From then on, NU had their work cut out for them on the defensive end, as the Catamounts flung every ounce of effort they could at NU. It’s been rare to see NU have to play extended shifts in their own zone this season, but the Catamounts forced them to tonight, particularly during the final stretch of the third. Carter gave NU some breathing room and a secured win with an empty-net goal that she banked off the boards from the red line, but it was a third period the Catamounts could certainly be proud of.

“They really came at us in the third period there. I thought we were sloppy with the puck. I don’t think we were taking care of it, I don’t think we were managing the game very well,” Flint said. “They do attack with five, they play a lot like us … And they work and they work and they work, and if you don’t match their intensity, it’s a tough night. I don’t think we matched their intensity in the third period, and they made us struggle.”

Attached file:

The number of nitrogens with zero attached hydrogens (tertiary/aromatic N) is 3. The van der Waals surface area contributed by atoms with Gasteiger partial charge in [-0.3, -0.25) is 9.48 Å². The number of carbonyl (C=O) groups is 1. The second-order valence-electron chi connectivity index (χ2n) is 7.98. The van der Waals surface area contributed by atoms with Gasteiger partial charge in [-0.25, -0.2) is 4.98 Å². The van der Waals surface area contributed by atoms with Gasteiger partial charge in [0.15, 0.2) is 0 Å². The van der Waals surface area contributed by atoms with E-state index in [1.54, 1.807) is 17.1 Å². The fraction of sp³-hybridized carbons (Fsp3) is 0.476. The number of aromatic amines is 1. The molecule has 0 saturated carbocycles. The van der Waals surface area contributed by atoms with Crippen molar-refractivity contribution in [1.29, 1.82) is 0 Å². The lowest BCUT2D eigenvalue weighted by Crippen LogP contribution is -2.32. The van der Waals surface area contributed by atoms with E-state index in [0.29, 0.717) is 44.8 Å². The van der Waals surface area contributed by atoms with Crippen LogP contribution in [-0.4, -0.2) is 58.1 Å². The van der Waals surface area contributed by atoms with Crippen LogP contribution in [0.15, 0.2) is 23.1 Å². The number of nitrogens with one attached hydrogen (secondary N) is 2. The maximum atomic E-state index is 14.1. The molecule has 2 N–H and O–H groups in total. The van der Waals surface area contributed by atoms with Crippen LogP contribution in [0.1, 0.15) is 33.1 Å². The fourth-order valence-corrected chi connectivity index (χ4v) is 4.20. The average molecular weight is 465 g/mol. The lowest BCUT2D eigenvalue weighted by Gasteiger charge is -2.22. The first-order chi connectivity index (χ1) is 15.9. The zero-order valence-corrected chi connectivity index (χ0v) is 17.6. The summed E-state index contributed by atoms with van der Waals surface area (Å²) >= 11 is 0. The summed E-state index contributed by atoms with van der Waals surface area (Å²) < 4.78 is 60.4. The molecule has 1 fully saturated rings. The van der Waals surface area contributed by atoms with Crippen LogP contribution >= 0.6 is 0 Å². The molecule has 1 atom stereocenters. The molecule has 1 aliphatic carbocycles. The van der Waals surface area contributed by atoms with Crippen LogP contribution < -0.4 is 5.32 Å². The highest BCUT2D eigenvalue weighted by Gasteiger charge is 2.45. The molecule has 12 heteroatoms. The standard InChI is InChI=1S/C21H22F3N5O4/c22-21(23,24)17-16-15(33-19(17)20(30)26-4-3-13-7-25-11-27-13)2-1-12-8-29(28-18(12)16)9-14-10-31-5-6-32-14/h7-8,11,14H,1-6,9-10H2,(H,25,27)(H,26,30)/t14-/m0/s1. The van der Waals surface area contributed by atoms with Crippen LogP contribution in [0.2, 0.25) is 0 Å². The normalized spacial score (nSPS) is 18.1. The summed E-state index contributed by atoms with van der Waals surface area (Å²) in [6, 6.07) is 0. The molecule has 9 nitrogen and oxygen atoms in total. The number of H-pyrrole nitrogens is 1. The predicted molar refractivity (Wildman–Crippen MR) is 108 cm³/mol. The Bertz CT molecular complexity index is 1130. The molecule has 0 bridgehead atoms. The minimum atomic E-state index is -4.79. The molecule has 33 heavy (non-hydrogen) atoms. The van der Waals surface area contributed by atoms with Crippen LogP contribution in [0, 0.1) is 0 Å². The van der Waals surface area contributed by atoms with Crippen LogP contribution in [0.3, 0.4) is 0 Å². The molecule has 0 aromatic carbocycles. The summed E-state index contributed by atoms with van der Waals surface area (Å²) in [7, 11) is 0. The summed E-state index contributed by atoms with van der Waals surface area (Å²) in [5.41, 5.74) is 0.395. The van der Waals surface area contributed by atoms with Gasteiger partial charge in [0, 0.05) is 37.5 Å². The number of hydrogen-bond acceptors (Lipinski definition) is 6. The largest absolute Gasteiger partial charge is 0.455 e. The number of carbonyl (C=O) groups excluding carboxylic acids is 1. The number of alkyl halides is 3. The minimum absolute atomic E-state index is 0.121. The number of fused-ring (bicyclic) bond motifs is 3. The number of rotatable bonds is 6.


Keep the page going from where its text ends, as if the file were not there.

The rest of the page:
Flint mentioned that it was good for the team to have to work so hard on defense with the playoffs coming, but before they can reap the rewards of that, they’ll have to face UVM one more time. NU’s regular season finale is scheduled for 3 p.m. today in the Gutterson Fieldhouse, providing spectators another preview of what could be one of this year’s best Hockey East playoff matchups.

“We need to be ready to match their intensity, because they’re going to come out flying at us tomorrow. They’re feeling pretty good even though they lost. I think they’re thinking, ‘Hey, we can play with these guys,’” Flint said. “They got the momentum right now, with that third period they just played, and they got nothing to lose here. They’re trying to get the best spot they can for the playoffs. It’s going to be another battle [today], and we need to be ready for it.”